High school students can earn a year of MCC credits thanks to new Innovation Track program

MCC Chancellor Kimberly Beatty (left) speaks at a signing ceremony May 21 for the new Innovation Track program. The event was at the Cultural Arts Center at MCC-Longview. (Photos by Janice Phelan/Lee’s Summit R-7 Schools and Tim Engle/MCC)

A program that will give students in Lee’s Summit R-7 School District the opportunity to earn up to 30 hours of college credit before high school graduation was made official at a May 21 ceremony.

Through the Innovation Track program — a partnership of Lee’s Summit R-7, Metropolitan Community College and University of Central Missouri — high school juniors and seniors can take college classes on the MCC-Longview campus. About 60 students are signed up to begin this fall.

The goal: to save students both time and money on a college degree.

MCC’s Dr. Kimberly Beatty

Lee’s Summit R-7 will offer scholarships to cover the cost of MCC tuition and textbooks for students who qualify for the federal free or reduced lunch program. Other students in Innovation Track will pay for their tuition and books, but that tuition will be half-price. In January, MCC’s Board of Trustees approved the discounted tuition for high school students in partner school districts.

The Lee’s Summit district will also provide bus transportation from students’ home high schools to the MCC-Longview campus.

“This program is one of those that is near and dear to my heart under the umbrella of dual enrollment,” when high school students take college classes, MCC Chancellor Kimberly Beatty said at the signing ceremony at MCC-Longview. “It aligns with my value of access.”

The fundamental mission of community colleges is to provide access to higher education for all, she added. MCC’s half-price tuition for high school students removes a financial barrier for some.

Lee’s Summit R-7 Superintendent Dennis Carpenter

This month, 93 students received both their high school diplomas and an MCC credential (typically an associate degree) as a result of participating in an MCC collegiate academy program.

Dr. Dennis Carpenter, Lee’s Summit R-7 superintendent, said the Innovation Track will result in savings of “real dollars for parents,” who will spend only about $1,500 for a year of MCC college credits. (The average cost — tuition, fees, room and board — for a full-time undergraduate at a four-year, in-state public college was about $21,000 in 2017-18, according to the College Board.)

The scholarship component was critical, Carpenter said. Innovation Track pairs “talent with opportunity,” but despite MCC’s reduced tuition rate, some students would not be able to take advantage of the early-college opportunity “even when the talent is identical.” Students are eligible for Innovation Track if they have a high school GPA of 2.5 or higher and scored at least 18 on the ACT college entrance exam.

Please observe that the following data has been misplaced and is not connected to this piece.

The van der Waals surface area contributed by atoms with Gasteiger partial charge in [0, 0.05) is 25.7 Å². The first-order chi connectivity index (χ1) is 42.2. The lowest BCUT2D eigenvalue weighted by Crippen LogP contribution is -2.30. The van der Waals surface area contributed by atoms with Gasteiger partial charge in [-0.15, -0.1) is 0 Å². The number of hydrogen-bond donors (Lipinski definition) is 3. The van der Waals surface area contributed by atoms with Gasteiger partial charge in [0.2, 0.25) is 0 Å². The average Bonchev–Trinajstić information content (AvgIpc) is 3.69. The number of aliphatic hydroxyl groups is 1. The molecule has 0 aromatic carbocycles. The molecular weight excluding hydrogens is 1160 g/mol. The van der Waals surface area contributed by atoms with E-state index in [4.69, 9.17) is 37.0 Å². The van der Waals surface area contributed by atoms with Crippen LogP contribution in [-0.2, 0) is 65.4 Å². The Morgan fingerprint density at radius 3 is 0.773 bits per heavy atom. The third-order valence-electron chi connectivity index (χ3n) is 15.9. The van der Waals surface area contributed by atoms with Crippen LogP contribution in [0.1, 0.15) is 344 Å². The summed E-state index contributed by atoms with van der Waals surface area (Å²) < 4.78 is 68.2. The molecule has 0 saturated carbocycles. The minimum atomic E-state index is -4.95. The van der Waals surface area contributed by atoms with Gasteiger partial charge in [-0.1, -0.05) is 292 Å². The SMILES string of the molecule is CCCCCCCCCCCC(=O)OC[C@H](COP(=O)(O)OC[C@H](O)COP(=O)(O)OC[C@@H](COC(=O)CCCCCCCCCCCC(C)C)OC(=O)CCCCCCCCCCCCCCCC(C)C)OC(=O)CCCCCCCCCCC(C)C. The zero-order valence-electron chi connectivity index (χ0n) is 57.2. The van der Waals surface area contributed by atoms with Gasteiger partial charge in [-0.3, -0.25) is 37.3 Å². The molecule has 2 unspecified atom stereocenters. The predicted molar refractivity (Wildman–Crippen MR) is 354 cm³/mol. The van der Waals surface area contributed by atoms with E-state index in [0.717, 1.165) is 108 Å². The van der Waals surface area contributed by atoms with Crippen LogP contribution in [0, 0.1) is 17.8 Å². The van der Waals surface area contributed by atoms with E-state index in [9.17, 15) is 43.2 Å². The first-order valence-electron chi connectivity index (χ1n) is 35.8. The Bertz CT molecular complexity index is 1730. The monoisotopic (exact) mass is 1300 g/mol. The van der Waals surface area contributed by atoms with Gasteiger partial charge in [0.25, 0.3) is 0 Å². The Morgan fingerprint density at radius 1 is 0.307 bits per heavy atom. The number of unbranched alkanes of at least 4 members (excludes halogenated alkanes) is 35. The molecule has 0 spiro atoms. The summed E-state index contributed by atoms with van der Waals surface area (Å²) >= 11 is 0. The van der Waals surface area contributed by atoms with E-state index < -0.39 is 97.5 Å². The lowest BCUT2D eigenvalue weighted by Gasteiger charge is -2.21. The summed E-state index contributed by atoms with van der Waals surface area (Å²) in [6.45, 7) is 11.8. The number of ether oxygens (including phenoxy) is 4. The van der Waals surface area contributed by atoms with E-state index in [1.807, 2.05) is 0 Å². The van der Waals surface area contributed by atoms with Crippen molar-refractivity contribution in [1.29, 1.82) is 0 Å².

“This is a great day for me,” Carpenter said. “It makes me proud.”

University of Central Missouri President Chuck Ambrose

Innovation Track is somewhat similar to another Lee’s Summit R-7/MCC/UCM partnership, the Missouri Innovation Campus, but MIC focuses on students going into the STEM fields, and it includes three-year paid internships at high-tech companies.

Innovation Track students might not be entering the cyber security field or becoming software developers, “but these kinds of opportunities need to be made for every student,” said Dr. Chuck Ambrose, president of the University of Central Missouri.

The “single driver” of the wealth gap and the equity gap is college costs, Ambrose noted, adding: “These are not easy decisions (on the part of colleges) to lower tuition rates,” but the result is being able to serve more students.

Three Lee’s Summit students who are signed up for Innovation Track classes spoke at the signing ceremony:

Lee’s Summit students Cassidy Robinson (from left), Isaiah McDaniel and Rylie Anderson
  • Rylie Anderson, who will be a junior at Lee’s Summit North, said the program will give her “a head start on college courses.” After she graduates from high school, she plans to take another year of classes at MCC-Longview, which will be paid for by Missouri’s A+ Scholarship program.
  • Cassidy Robinson, a senior at Lee’s Summit High School, said Innovation Track seems to be “the perfect fit for my ambitious and very busy life.”
  • Isaiah McDaniel, a senior at Lee’s Summit West, said he heard about the program from his mom, who during an informational meeting “whispered in my ear the entire time.” He said Innovation Track will be “taking a lot of cost off my tuition.” He’s also excited to be part of the first group to go through the program.

Innovation Track students will take classes at MCC-Longview in morning or afternoon sessions, either Monday-Wednesday-Friday or Tuesday-Thursday. MCC instructors will teach the courses, and a Lee’s Summit R-7 teacher liaison will be available to offer academic support.